Nutrition & Lifestyle
Age-Related Macular Degeneration (AMD) is the leading cause of blindness and partial sight in the developed world and up to 3 million people may be affected in the UK. The exact cause remains unclear but is thought to be influenced by a combination of genetic and environmental factors including increasing age, heredity, smoking and poor diet.
Oxidative stress is thought to be a major componant in the disease process. The combination of high biological activity within the central retinal cells, increased concentration of polyunsaturated fatty acids and exposure to short wavelength light make the macula especially prone to the production of reactive oxygen species including free radicals that damage healthy tissue.
A 10 year Age-Related Eye Disease Study (AREDS) conducted by the American National Eye Institute has identified specific antioxidant and antioxidant enzyme co-factors that are of benefit in individuals with intermediate and advanced AMD. It has been suggested that people over the age of 55 years should have thorough retinal examinations to determine risk factors of developing AMD and those with extensive intermediate-sized drusen, at least one large drusen or non central geographic atrophy in one or both eyes and those with advanced AMD in one eye should consider taking antioxidant supplements such as those used in the study.
In 2006, the same research group began a second study called AREDS2 to determine if they could improve on the AREDS formulation. They added omega-3 fatty acids as well as the antioxidants lutein and xeaxanthin from the same family of nutrients as beta-carotene, which in prior studies had been associated with an increased risk of lung cancer in smokers. The study found that whilst omega-3 fatty acids had no effect on the formulation, lutein and xeaxanthin together appeared to be a safe and effective alternative to beta-carotene.
As a result of secondary analysis of the AREDS2 data we have firm evidence that patients with well established non-advanced AMD will benefit from supplementation with broad spectrum antioxidants that include the constituents of macula pigment and that formulation should not include beta-carotene or omega-3 fatty acids.
Whilst there is no current evidence that supplements have benefits in people without AMD, we advise those who have a family history of the disease to consider a healthy balanced diet rich in green leafy vegetables such as kale, broccoli and spinach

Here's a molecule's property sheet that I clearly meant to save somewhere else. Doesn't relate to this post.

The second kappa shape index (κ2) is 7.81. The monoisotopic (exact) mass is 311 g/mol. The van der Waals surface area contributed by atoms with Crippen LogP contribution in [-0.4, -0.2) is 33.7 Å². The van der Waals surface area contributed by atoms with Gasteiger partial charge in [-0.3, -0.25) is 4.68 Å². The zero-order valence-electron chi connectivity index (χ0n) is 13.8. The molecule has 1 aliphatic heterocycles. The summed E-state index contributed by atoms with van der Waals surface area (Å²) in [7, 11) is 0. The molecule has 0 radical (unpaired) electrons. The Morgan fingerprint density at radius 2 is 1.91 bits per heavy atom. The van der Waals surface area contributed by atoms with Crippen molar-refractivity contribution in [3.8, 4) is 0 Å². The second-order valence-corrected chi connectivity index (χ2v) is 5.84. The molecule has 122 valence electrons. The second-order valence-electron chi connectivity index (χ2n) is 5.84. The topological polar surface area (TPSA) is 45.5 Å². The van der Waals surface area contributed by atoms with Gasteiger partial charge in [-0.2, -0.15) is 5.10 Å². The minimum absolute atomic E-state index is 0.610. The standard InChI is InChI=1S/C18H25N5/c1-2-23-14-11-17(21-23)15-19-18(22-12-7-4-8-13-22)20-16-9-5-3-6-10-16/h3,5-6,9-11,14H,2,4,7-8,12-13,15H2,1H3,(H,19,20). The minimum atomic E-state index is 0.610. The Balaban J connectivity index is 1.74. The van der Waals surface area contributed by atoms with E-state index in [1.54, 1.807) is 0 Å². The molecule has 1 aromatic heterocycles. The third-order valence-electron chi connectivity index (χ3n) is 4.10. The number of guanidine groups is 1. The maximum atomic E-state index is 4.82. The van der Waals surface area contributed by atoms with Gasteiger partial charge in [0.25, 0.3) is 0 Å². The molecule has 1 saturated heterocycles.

How to maintain healthy eyes
- Nicotine is a significant factor in AMD and should be avoided.
- Alongside protecion from UV, there is a growing body of evidence that short wavelength blue light may have a cumulative effect on our eyes so blue light filtering should be considered.
- Dark leafy green vegetables like spinach, kale, mustard and collard greens all contain high levels of lutein.
- Antioxidants are also present in brightly coloured fruit and vegetables such as red grapes, peppers, corn, oranges, cantaloupe melon and mango.
- Fish, such as salmon, tuna and sardines containing omega-3 may reduce the risk of developing AMD.
- It has also been shown that reducing your intake of saturated fat may make a difference to your risk of developing AMD.
Dry Eye Management
In our air conditioned offices and with increasing age, many of us suffer with irritated dry eyes. Sometimes these symptoms come and go depending on our environment. Here at Christopher Nixon Optometrists we recognise that dry eye is an ongoing issue in the lives of sufferers and needs careful, considered assessment and management.
Our optometrist Giles Price takes the lead in assessing your dry eye and developing an individual plan to help you manage this condition. There are a number of excellent products ranging from lubricant drops and sprays to lid wipes and heated Eyebags that can help to alleviate your symptoms. Often just a better understanding of the underlying causes can improve your management of dry eyes.
Top Tips for Tears
- Be aware of your environment - air conditioning, heating and windy days may all irritate your eyes.
- Stay hydrated - It may sound like common sense but you need to be well hydrated to make good quality tears - remember, if you are thirsty then you are already dehydrated.
- Omega 3 - the fatty acids from oily fish such as salmon and tuna and also from nuts can help with dry eye.
- Vitamin D - plays a role in the inflammatory aspect of dry eye.
- Artificial Tears - there are a plethora of drops and sprays to support the water and lipid elements of your tear film. Some are contact lens friendly too and we are happy to advise on appropriate products.
- EyeBag - this provides sustained warming of the eyelids and meibomian glands which along with gentle massage can improve your tear quality.
- Lid wipes - good lid hygeine is essential when lid inflammation (blepharitis) is contributing to dry eye.